Many Montclair State students have been complaining about getting billed for community damages within their residence halls. Often, charges appear on their accounts for damages that they are not responsible for, such as destroyed door signs, excessive trash and broken dorm equipment.
Most of the time, one person or a group of people commit the damages and for some reason, those people are never caught and reprimanded. Instead, every resident is billed a trivial amount and receives a hold on their accounts until that amount is paid in the Student Accounts Office.
The determination of who will be billed is related to where the damage takes place. If the damage takes place in a hallway or bathroom, the entire floor is usually charged. If the damage takes place in a common area such as a lounge, elevator or stairwell, everyone living in that building will most likely be charged.
“It’s difficult to pinpoint the exact person or people responsible for the damages,” said Blanton Hall Community Director Thea Dyer. “We want everyone to treat this building as if it is their home and treat it with respect.”
Some student residents expressed outrage regarding the policy.
“I don’t understand why we keep getting billed for things we didn’t do,” senior Cyprianna Okuzu said. “I can’t even register for classes until I pay this 40 cents.”
Other students have expressed the same disdain, and many would like to know why they are billed at least once a year for damages that were not caused by them.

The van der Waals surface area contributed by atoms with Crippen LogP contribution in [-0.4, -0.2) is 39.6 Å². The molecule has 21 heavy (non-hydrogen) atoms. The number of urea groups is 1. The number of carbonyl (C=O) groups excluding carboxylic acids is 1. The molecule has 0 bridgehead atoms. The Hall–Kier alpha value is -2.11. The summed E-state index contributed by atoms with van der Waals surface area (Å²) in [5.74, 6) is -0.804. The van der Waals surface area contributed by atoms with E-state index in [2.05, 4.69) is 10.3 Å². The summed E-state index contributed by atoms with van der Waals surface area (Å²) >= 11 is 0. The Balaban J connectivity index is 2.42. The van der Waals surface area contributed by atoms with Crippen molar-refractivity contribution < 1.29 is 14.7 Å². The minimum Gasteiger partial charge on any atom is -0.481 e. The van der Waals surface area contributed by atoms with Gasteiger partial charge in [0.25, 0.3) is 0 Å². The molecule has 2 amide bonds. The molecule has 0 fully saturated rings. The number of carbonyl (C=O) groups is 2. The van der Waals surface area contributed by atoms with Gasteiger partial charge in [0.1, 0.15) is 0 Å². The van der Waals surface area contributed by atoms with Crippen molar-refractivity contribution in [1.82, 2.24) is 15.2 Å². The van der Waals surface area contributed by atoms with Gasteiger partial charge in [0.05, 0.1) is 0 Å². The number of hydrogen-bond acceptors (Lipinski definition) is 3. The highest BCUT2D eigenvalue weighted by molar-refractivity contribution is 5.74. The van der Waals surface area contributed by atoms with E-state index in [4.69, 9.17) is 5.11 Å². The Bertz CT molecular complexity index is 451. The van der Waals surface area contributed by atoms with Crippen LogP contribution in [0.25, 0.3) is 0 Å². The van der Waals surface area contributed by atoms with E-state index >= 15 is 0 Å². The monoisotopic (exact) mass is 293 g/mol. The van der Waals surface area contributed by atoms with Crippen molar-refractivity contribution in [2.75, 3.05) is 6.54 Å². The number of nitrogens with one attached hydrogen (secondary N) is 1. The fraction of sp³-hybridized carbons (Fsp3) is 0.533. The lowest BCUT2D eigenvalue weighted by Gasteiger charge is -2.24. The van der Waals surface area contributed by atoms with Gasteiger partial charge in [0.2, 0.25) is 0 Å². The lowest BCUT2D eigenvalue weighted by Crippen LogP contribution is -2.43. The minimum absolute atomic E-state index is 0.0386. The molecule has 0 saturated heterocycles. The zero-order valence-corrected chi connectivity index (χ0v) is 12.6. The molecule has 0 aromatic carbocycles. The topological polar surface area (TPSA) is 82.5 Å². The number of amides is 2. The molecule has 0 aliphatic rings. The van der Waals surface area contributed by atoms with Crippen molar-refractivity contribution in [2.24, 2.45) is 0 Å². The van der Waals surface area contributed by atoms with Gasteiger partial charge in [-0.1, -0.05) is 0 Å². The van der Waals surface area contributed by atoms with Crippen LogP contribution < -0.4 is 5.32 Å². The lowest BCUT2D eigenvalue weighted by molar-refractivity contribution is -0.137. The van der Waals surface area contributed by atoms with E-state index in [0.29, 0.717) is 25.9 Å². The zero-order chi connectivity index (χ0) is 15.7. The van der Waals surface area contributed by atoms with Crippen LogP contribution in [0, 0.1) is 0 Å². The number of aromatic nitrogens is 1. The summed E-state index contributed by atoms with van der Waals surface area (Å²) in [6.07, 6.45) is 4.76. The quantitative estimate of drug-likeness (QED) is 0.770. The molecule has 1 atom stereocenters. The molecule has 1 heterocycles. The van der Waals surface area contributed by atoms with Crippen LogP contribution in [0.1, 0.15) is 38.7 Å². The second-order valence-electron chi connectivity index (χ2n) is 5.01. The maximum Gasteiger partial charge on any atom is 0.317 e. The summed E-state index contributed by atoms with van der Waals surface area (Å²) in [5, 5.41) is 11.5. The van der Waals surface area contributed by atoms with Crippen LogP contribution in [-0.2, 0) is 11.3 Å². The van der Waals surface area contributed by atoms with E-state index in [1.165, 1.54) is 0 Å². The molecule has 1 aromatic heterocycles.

Assistant Director of Residence Life Stacy Flowers conducts monthly walk-throughs of each residential building on campus to make sure the dorms are safe and livable for students.
“The students living in these facilities are part of a community,” Flowers said. “We have community damage billing because we hope students will keep a look out for the people who are creating the damages so those people can be held responsible instead of the entire community.”
Many students wonder why the university doesn’t just install cameras in all of the residence halls. Residence Life officials believe having cameras would be an invasion of privacy and they do not want residents to feel uncomfortable.
“Our goal is to make students feel at home, and having cameras all around would make any person feel uncomfortable,” said Flowers.
There are cameras installed in Dinallo and Machuga Heights, but often those cameras are not on. According to Flowers, The Heights was built by a private contractor and the company wanted cameras installed. Even though the cameras are there, the school does not feel comfortable invading the privacy of residents.